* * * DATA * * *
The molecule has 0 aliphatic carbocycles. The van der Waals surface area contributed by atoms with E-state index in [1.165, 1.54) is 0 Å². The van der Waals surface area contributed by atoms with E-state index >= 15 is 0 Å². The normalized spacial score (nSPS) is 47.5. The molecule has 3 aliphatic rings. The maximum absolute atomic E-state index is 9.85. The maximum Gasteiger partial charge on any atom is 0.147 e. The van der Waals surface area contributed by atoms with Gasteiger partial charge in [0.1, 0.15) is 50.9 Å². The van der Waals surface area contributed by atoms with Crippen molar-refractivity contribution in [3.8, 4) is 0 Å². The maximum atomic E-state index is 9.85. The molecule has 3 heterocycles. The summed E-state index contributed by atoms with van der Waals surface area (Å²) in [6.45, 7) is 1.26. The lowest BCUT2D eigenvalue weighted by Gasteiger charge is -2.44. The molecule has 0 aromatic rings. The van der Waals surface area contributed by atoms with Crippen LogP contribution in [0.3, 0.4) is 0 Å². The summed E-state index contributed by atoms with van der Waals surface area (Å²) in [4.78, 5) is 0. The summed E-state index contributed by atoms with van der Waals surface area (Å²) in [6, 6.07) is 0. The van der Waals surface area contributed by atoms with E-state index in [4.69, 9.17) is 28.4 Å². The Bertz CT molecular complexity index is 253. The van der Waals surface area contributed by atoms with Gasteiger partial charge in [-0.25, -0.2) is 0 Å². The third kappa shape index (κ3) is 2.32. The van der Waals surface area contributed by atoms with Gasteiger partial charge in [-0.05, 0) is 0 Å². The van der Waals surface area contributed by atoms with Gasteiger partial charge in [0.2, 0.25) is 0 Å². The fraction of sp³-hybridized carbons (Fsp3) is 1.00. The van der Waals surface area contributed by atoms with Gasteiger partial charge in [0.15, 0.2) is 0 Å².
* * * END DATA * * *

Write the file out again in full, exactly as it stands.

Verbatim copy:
The molecule has 0 aliphatic carbocycles. The van der Waals surface area contributed by atoms with E-state index in [1.165, 1.54) is 0 Å². The van der Waals surface area contributed by atoms with E-state index >= 15 is 0 Å². The normalized spacial score (nSPS) is 47.5. The molecule has 3 aliphatic rings. The maximum absolute atomic E-state index is 9.85. The maximum Gasteiger partial charge on any atom is 0.147 e. The van der Waals surface area contributed by atoms with Gasteiger partial charge in [0.1, 0.15) is 50.9 Å². The van der Waals surface area contributed by atoms with Crippen molar-refractivity contribution in [3.8, 4) is 0 Å². The maximum atomic E-state index is 9.85. The molecule has 3 heterocycles. The summed E-state index contributed by atoms with van der Waals surface area (Å²) in [6.45, 7) is 1.26. The lowest BCUT2D eigenvalue weighted by Gasteiger charge is -2.44. The molecule has 0 aromatic rings. The van der Waals surface area contributed by atoms with Crippen LogP contribution in [0.3, 0.4) is 0 Å². The summed E-state index contributed by atoms with van der Waals surface area (Å²) in [4.78, 5) is 0. The summed E-state index contributed by atoms with van der Waals surface area (Å²) in [6, 6.07) is 0. The van der Waals surface area contributed by atoms with E-state index in [4.69, 9.17) is 28.4 Å². The Bertz CT molecular complexity index is 253. The van der Waals surface area contributed by atoms with Gasteiger partial charge in [-0.25, -0.2) is 0 Å². The third kappa shape index (κ3) is 2.32. The van der Waals surface area contributed by atoms with Gasteiger partial charge in [-0.05, 0) is 0 Å². The van der Waals surface area contributed by atoms with Gasteiger partial charge in [0.2, 0.25) is 0 Å². The fraction of sp³-hybridized carbons (Fsp3) is 1.00. The van der Waals surface area contributed by atoms with Gasteiger partial charge in [0.15, 0.2) is 0 Å².